Recipe Image
Classic Chili, served in a bowl and topped with shredded cheese
Serving Size
Serving Size:
1 cup

Classic Chili (Pressure Cooker)


It's a classic chili for a reason.



  • 1 cup pinto beans, dry
  • ½ cup kidney beans, dry
  • 4 quarts water plus 3 tablespoons salt (for soaking beans)
  • 2 tablespoons olive oil
  • 1 pound ground beef, lean
  • 2 cups fresh onion, chopped
  • 1 red bell pepper, chopped
  • 2 teaspoons garlic, minced
  • 2 tablespoons chili powder
  • 1 tablespoon oregano, dry, crushed
  • 1 tablespoon cumin
  • ½ teaspoon salt or to taste
  • ½ teaspoon black pepper
  • ⅛ teaspoon cayenne pepper
  • 4 cups beef broth, reduced-sodium
  • 1 can (14-ounce) diced fire roasted tomatoes
  • 1 can (6-ounce) tomato paste
  • Your choice of toppings


Two hours prior to cooking, place beans in 4 quarts water with 3 tablespoons of salt and allow the beans to soak for at least two hours. After two hours, drain and rinse beans.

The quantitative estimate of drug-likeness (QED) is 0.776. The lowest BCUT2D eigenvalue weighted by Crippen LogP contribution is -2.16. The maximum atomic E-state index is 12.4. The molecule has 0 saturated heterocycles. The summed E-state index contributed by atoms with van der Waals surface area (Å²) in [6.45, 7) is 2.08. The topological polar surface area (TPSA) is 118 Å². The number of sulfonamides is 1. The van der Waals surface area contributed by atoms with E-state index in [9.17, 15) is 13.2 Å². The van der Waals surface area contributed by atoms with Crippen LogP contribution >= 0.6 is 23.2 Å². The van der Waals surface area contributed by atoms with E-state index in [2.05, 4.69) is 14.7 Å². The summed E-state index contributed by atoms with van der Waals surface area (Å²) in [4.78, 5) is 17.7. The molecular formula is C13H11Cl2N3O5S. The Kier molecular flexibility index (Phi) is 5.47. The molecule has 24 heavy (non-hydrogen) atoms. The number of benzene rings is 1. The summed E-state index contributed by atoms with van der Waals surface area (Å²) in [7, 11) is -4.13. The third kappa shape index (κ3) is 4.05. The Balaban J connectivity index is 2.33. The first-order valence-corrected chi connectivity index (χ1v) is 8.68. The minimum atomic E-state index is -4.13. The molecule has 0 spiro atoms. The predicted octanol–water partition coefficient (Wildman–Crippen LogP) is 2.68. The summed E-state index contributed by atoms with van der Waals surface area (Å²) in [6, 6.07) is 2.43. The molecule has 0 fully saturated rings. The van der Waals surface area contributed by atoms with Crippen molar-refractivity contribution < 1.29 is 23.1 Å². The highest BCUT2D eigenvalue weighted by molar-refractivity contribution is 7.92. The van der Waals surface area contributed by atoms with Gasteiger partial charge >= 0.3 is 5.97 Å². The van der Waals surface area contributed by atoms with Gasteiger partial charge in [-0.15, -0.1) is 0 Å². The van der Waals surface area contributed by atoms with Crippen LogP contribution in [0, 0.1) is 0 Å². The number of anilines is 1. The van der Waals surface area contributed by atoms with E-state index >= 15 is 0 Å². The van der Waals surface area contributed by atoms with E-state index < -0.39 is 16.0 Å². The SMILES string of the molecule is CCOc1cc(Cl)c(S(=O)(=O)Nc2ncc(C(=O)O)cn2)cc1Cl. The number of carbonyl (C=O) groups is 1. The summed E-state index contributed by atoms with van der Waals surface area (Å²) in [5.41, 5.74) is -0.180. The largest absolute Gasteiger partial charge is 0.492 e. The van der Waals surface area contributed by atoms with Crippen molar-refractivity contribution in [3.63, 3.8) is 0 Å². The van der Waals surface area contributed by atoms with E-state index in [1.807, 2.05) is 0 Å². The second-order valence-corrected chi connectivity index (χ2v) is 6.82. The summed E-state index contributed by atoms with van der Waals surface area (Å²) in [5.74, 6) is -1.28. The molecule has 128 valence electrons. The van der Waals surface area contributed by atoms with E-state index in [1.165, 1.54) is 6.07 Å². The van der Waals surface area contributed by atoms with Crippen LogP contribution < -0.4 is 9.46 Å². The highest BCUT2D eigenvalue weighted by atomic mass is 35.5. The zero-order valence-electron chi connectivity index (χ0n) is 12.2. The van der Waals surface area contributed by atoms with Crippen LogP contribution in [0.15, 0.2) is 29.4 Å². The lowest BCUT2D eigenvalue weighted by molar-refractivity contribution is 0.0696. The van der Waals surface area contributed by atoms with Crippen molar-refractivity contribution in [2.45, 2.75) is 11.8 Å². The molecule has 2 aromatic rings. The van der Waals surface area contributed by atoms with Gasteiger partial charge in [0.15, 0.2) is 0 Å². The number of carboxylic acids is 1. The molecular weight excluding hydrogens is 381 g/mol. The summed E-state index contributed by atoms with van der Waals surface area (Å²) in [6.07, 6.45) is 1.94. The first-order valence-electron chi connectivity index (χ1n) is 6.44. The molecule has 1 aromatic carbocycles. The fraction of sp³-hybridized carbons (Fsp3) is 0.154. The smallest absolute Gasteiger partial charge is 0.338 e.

On the sauté setting, heat oil in the bottom of the pot; brown ground beef until done. Rinse then prepare vegetables. Stir in onion, bell pepper and garlic; sauté until onion is soft, about two minutes. Add chili powder, oregano, cumin, salt, black pepper and cayenne pepper, and stir until fragrant, about one minute. Stir in broth, diced tomatoes, tomato paste and beans.

Pressure cook for about 20 minutes and then allow a natural pressure release for 20 minutes. Release any remaining pressure and remove lid. Cook chili on sauté setting until it thickens, stirring frequently, about five minutes. Serve with your choice of toppings.

Dietary and Nutrition


Beans contain complex carbohydrates the body digests slowly. This makes them a good choice for diabetics to help keep tight control over their blood sugar levels.
Beans are low in fat and an excellent source of fiber and protein. Fiber and protein will help the body feel full faster and longer. Protein, along with exercise, will help build lean muscle.

Page Portals

Field to Fork Pressure Cook Dry Beans to Save Money and Time (FN1939, Sept. 2019)

Dry beans are a good source of plant-based protein, fiber and several other nutrients for an affordable price.

This recipe was analyzed for nutrition using Food Processor SQL Nutrition and Fitness Software and tested in the kitchen.